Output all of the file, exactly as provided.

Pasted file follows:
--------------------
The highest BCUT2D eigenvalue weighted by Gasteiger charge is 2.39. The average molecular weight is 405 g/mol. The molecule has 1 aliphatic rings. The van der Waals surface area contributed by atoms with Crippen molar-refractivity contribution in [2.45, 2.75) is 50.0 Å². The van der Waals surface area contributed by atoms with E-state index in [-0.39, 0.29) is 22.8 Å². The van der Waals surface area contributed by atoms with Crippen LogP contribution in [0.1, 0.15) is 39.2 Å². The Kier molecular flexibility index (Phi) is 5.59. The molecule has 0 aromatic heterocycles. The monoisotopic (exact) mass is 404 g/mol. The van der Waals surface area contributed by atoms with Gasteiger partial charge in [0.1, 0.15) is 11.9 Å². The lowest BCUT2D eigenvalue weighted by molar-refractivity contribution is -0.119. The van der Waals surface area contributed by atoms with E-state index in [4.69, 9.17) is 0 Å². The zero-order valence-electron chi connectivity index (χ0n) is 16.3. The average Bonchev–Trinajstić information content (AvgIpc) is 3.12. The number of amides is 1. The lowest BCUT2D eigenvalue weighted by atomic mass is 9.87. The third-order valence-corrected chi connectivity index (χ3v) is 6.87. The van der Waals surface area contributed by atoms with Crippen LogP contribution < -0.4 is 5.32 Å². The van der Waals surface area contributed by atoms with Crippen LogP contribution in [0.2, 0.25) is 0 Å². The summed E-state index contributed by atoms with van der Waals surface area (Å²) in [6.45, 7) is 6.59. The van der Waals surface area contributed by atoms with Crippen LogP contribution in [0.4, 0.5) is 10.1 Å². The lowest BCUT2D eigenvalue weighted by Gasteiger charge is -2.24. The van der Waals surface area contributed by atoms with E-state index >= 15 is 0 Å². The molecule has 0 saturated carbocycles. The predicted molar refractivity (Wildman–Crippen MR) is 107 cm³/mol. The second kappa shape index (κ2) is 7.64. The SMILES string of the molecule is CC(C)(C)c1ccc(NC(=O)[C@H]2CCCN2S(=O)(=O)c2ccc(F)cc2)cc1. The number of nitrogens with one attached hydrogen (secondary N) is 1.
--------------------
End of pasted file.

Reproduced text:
The highest BCUT2D eigenvalue weighted by Gasteiger charge is 2.39. The average molecular weight is 405 g/mol. The molecule has 1 aliphatic rings. The van der Waals surface area contributed by atoms with Crippen molar-refractivity contribution in [2.45, 2.75) is 50.0 Å². The van der Waals surface area contributed by atoms with E-state index in [-0.39, 0.29) is 22.8 Å². The van der Waals surface area contributed by atoms with Crippen LogP contribution in [0.1, 0.15) is 39.2 Å². The Kier molecular flexibility index (Phi) is 5.59. The molecule has 0 aromatic heterocycles. The monoisotopic (exact) mass is 404 g/mol. The van der Waals surface area contributed by atoms with Gasteiger partial charge in [0.1, 0.15) is 11.9 Å². The lowest BCUT2D eigenvalue weighted by molar-refractivity contribution is -0.119. The van der Waals surface area contributed by atoms with E-state index in [4.69, 9.17) is 0 Å². The zero-order valence-electron chi connectivity index (χ0n) is 16.3. The average Bonchev–Trinajstić information content (AvgIpc) is 3.12. The number of amides is 1. The lowest BCUT2D eigenvalue weighted by atomic mass is 9.87. The third-order valence-corrected chi connectivity index (χ3v) is 6.87. The van der Waals surface area contributed by atoms with Crippen LogP contribution < -0.4 is 5.32 Å². The van der Waals surface area contributed by atoms with Crippen LogP contribution in [0.2, 0.25) is 0 Å². The summed E-state index contributed by atoms with van der Waals surface area (Å²) in [6.45, 7) is 6.59. The van der Waals surface area contributed by atoms with Crippen LogP contribution in [0.4, 0.5) is 10.1 Å². The lowest BCUT2D eigenvalue weighted by Gasteiger charge is -2.24. The van der Waals surface area contributed by atoms with E-state index >= 15 is 0 Å². The molecule has 0 saturated carbocycles. The predicted molar refractivity (Wildman–Crippen MR) is 107 cm³/mol. The second kappa shape index (κ2) is 7.64. The SMILES string of the molecule is CC(C)(C)c1ccc(NC(=O)[C@H]2CCCN2S(=O)(=O)c2ccc(F)cc2)cc1. The number of nitrogens with one attached hydrogen (secondary N) is 1.